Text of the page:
Investigating the relationship between lentil carbohydrate fractions and in vivo postprandial blood glucose response by use of the natural variation in starch fractions among 20 lentil varieties
Ramdath, D.D., Liu, Q., Donner, E., Hawke, A., Kalinga, D., Winberg, J., Wolever, T.M.S. (2017). Investigating the relationship between lentil carbohydrate fractions and in vivo postprandial blood glucose response by use of the natural variation in starch fractions among 20 lentil varieties. Food and Function, [online] 8(10), 3783-3791. http://dx.doi.org/10.1039/c7fo00972k
Plain language summary
Consumption of lentil results in blood sugar levels that are lower than other starchy foods, but the mechanism by which this effect is brought about is not fully understood. It is likely that the relative abundance of various starch fractions in lentil may be a contributing factor. In this study we use the fact that there is natural variation in starch fractions among different lentil varieties to investigate the relationship between starch components and blood sugar response after human volunteers consume different lentil varieties. We measured starch components using established laboratory methods; this allowed starch fractions to be characterized as rapidly digestible (RDS), slowly digestible (SDS) and resistant starch (RS) based on the amount of sugar released over a 120 minutes period. From this method the in vitro area under the starch hydrolysis curve (SHAUC) was calculated. For human testing 8 lentil varieties, representing a linear range of SDS, were consumed and blood sugar response was measured. The in vitro results showed that the rate of starch conversion to sugar was directly related to the amount of RDS and inversely related to the amount of RS in the 20 lentil varieties. In the human study we found that all 8 lentils had low glycemic index values (10 to 23). We also found that the in vitro SHAUC was predictive of the blood sugar response of human volunteers. These results confirm that lentils produce low blood sugar response in healthy human volunteers, but this is not reliably predicted by the individual starch fraction. However, in vitro SHAUC and a combination of RDS and RS may be predictive of the blood sugar response of lentils.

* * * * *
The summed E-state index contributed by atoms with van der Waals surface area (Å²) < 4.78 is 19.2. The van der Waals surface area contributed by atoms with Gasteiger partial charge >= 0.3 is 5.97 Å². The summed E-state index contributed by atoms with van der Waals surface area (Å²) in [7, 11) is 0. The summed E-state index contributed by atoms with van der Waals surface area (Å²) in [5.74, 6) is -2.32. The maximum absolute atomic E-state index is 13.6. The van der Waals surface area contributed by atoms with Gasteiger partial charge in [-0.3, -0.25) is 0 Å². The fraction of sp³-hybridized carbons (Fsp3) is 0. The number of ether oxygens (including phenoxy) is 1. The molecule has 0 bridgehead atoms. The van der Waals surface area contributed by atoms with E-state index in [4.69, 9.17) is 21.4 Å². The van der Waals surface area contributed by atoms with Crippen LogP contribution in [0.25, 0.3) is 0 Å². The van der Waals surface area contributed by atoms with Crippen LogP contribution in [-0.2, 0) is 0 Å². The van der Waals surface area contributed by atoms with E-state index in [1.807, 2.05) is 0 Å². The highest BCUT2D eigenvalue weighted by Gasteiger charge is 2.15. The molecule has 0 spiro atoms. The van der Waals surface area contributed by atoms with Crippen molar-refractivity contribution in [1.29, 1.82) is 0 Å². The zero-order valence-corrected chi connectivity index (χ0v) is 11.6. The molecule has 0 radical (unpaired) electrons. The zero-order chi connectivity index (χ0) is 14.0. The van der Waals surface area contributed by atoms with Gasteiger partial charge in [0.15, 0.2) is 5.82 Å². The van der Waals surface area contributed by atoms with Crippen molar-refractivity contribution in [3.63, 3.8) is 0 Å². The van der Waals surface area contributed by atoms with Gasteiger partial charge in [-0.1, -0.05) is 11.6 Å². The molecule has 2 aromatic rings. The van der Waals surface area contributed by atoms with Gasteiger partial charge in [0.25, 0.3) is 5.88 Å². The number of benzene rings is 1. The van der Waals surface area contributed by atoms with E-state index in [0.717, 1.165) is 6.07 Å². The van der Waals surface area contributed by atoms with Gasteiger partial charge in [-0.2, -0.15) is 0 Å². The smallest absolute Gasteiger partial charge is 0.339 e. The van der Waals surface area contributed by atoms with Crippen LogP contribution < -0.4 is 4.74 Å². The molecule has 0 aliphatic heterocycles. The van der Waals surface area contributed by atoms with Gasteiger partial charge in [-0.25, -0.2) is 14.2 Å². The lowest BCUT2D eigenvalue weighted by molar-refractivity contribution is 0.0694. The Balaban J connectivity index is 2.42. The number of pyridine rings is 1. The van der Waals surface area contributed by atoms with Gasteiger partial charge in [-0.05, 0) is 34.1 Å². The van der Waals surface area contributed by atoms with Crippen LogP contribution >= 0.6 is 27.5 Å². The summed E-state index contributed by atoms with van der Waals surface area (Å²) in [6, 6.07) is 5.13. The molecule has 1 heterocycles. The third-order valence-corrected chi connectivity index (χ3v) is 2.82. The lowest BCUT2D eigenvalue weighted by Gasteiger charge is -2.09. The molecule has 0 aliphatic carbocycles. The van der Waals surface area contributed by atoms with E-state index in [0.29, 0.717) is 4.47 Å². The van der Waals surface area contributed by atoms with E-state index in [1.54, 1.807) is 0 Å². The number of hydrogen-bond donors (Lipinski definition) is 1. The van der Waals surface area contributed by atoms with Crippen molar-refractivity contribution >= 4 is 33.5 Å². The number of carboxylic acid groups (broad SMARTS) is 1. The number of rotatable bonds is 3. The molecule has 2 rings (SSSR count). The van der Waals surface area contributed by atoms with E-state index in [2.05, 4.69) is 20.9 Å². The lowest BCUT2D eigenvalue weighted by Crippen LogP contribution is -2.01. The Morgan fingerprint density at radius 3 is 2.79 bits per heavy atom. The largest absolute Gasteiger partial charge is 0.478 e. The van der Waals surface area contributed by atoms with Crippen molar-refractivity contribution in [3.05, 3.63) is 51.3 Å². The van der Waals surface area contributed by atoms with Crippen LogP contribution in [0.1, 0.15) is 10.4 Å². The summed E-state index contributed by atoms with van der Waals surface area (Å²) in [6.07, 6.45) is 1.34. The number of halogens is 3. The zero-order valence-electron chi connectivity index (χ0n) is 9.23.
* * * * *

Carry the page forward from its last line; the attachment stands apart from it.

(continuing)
Consumption of pulses is associated with many health benefits by mechanisms that are not fully understood. This study sought to identify the starch component(s) in cooked lentils responsible for lowering postprandial glycemic response (PPGR). Rapidly digestible (RDS), slowly digestible (SDS) and resistant starch (RS) content of 20 varieties of cooked lentil were determined by in vitro methods and 8 varieties, representing a linear range of SDS, were chosen for a human trial with 10 participants to determine PPGR and glycemic index (GI). Among the 20 lentil varieties, RS accounted for 35% of the variation of in vitro area under the starch hydrolysis curve (SHAUC) (r = -0.587; p < 0.01), but RDS (r = 0.401; p = 0.080) and SDS (r = -0.022; p = 0.927) were not significantly related to SHAUC. Multiple linear regression of in vitro data resulted in an equation [SHAUCest = 30.9RDS - 63.6RS + 9680] that accounted for 70% of the variance in SHAUC, with SDS excluded due to collinearity. In the human trial all 8 lentils had low GI values (10 to 23). Neither GI nor area under the glucose response curve (AUC) was significantly related to RDS, SDS or RS (minimum p = 0.24). However, SHAUC and SHAUCest, respectively, were related to both GI (r = 0.704, p = 0.051; r = 0.773, p = 0.024) and AUC (r = 0.765, p = 0.027; r = 0.822, p = 0.012). These results confirm that lentils have low GI values, which is not reliably predicted by their RDS, SDS and RS contents when considered individually. However, in vitro SHAUC and a combination of RDS and RS may be predictive of the PPGR of lentils.